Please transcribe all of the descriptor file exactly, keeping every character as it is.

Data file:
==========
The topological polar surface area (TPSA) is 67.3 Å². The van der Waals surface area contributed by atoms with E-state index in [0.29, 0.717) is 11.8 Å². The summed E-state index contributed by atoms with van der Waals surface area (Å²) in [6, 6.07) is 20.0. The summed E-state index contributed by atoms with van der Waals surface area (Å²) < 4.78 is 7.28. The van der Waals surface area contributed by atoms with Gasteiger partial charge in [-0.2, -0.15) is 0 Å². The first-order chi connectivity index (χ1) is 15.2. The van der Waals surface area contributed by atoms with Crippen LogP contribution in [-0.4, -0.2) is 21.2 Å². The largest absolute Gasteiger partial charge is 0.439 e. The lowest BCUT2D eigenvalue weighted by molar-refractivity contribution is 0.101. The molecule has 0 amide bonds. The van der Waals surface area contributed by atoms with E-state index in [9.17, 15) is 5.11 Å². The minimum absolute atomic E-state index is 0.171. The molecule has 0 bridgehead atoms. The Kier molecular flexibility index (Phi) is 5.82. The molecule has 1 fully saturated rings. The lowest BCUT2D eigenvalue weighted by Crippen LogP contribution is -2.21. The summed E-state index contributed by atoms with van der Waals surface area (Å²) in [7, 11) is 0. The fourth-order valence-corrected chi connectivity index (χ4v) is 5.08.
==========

The topological polar surface area (TPSA) is 67.3 Å². The van der Waals surface area contributed by atoms with E-state index in [0.29, 0.717) is 11.8 Å². The summed E-state index contributed by atoms with van der Waals surface area (Å²) in [6, 6.07) is 20.0. The summed E-state index contributed by atoms with van der Waals surface area (Å²) < 4.78 is 7.28. The van der Waals surface area contributed by atoms with Gasteiger partial charge in [-0.2, -0.15) is 0 Å². The first-order chi connectivity index (χ1) is 15.2. The van der Waals surface area contributed by atoms with Crippen LogP contribution in [-0.4, -0.2) is 21.2 Å². The largest absolute Gasteiger partial charge is 0.439 e. The lowest BCUT2D eigenvalue weighted by molar-refractivity contribution is 0.101. The molecule has 0 amide bonds. The van der Waals surface area contributed by atoms with E-state index in [9.17, 15) is 5.11 Å². The minimum absolute atomic E-state index is 0.171. The molecule has 0 bridgehead atoms. The Kier molecular flexibility index (Phi) is 5.82. The molecule has 1 fully saturated rings. The lowest BCUT2D eigenvalue weighted by Crippen LogP contribution is -2.21. The summed E-state index contributed by atoms with van der Waals surface area (Å²) in [7, 11) is 0. The fourth-order valence-corrected chi connectivity index (χ4v) is 5.08.